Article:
The demise of a mathematician brings three conflicting personalities onto the Mainline stage for a heavy conversation about mental illness.
In David Auburn’s Proof, Catherine has spent five years caring for her brilliant yet unstable father, Robert. Hailed a genius in his youth, the mathematician suffered from various mental disorders that required constant attention from his youngest daughter. After his death, Catherine loses her sense of purpose and struggles with depression. She is bothered by Robert’s former student, Hal, who wants to analyze his frantic scribbles for a trace of his genius. Tensions rise when her sister Claire appears for the funeral and attempts to bind Catherine’s life back together. The course of the play then reveals how much of her father’s wisdom and madness passed onto her, and how she might cope with it.
Director Nicholas Stamiris-Haze said that the script emphasizes the dread that children will develop their parent’s ailments, and works on many levels to show how dramatic the results can be. The anticipation of going crazy drives Catherine into a state of deep depression after her father’s passing, and she rejects the kind of care she once offered him.
The young woman at the centre of the show demands a captive audience. Alexandra Przybyla as Catherine commands almost every scene, and sets the tone with a striking mood. She has moments of fire that are absolutely gripping. Yet when she falls back into a soft, silent depression it echoes throughout the theatre.
Anna Burkholder plays her older sister, Claire, who swoops in to take over the position of caregiver following their father’s death. Her bubbly, optimistic attitude is sharp contrast to Catherine’s volatile temperament. The two women have incredible onstage chemistry. Their scenes together are the most gripping moments of the production.
Gabriel Infante portrays the math student Hal, who is initially a nuisance to Catherine’s mourning but quickly transforms into her love interest. He doubts Catherine’s abilities to perform professional mathematic equations. The two are often in conflict, and their moments of intimacy are stiff. Though at times awkward, they maintain the relatable chemistry of two people who are not in love but deeply in need of care and attention.
The deceased mathematician Robert makes several brief appearances, played by James Rae. These are the slowest moments of the show, however. The character is inconsistent and perhaps needs refining to sensitively portray a mentally troubled elder.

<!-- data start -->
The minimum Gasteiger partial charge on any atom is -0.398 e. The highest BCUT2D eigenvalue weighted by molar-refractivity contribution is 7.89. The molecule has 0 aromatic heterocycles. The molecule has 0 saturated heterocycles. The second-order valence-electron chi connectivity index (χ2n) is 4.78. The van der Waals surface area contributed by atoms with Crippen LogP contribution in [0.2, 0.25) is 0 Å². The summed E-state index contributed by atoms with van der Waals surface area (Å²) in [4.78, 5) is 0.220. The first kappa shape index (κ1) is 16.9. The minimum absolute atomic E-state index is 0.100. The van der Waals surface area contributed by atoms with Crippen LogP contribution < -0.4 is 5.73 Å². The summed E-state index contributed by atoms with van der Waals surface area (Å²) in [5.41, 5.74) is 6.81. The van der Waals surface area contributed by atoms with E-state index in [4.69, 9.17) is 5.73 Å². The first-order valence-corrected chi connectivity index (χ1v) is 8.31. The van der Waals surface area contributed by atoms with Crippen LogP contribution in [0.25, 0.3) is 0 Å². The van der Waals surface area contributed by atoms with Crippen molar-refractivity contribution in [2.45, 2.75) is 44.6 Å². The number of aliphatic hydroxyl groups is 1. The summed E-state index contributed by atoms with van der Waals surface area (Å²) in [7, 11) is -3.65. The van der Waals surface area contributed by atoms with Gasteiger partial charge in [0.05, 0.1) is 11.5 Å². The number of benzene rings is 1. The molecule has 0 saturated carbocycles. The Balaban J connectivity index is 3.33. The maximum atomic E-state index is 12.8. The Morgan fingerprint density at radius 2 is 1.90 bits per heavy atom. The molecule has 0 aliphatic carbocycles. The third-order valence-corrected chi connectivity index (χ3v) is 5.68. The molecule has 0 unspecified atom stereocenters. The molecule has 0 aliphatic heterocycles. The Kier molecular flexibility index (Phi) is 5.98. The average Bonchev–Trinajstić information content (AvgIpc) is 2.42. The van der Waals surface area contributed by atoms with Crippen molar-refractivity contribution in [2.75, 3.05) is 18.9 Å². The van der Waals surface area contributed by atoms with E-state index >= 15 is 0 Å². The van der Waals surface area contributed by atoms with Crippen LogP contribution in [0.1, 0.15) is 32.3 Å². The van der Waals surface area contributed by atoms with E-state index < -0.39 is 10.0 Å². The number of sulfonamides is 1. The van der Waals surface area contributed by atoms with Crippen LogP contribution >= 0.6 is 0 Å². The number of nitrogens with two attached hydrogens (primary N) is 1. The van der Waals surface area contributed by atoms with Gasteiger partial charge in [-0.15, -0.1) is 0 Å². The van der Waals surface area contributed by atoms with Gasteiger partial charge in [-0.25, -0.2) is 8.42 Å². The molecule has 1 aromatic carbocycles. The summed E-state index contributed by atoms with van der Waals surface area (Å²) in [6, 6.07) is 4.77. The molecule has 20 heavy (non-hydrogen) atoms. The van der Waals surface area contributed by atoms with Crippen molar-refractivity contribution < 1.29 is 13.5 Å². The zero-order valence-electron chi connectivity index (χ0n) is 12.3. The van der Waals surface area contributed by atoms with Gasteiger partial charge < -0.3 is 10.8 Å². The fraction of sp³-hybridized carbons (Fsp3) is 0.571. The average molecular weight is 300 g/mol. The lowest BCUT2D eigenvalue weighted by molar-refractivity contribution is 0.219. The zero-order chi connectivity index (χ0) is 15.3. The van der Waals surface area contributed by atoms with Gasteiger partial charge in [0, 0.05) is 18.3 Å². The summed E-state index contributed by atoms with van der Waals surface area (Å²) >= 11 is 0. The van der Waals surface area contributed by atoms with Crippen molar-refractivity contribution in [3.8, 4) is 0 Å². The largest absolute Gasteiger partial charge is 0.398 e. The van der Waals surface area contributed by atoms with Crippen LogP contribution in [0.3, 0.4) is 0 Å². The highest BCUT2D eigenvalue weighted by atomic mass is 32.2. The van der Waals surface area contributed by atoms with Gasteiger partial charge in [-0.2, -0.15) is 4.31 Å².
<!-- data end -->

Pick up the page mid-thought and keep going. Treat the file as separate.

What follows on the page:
Indeed – the conversation in Proof is rich, but the script does move slowly. Many of the scenes lack intensity or direction. The production as a whole is compelling but unpolished, and endures almost thirty minutes longer than necessary.
However, Proof is a unique piece that radically addresses mental illness in a dysfunctional household, dealing with intense subject matter and steadily escalating into unpredictable drama. It is relatable to anyone who experiences or anticipates mental instability personally or familially. The subplot offers a clever connection to mathematics as a means of coping and understanding illness. The language is comprehensible to any math level, so do not feel deterred if it’s an unfamiliar subject. Embrace this show with a patient mind and keep an open heart to those who suffer both onstage and off.
Snowglobe Theatre presents this show in the hopes to shed light on mental health through art. In partnership with L’Abri en Ville, they will host a fundraiser show on March 12 to raise money for adults living with mental illness. For more information and to reserve tickets to the event, visit www.snowglobetheatre.org/proof.
Snowglobe Theatre presents David Auburn’s Proof
Performances: March 7-9 and 13-16 at 8pm, 10 and 17 at 2pm
Venue: MainLine Theatre (3997 Blvd. Saint-Laurent)
Admission: Regular $25 | Student $22
Box Office: www.mainlinetheatre.ca | 514-849-3378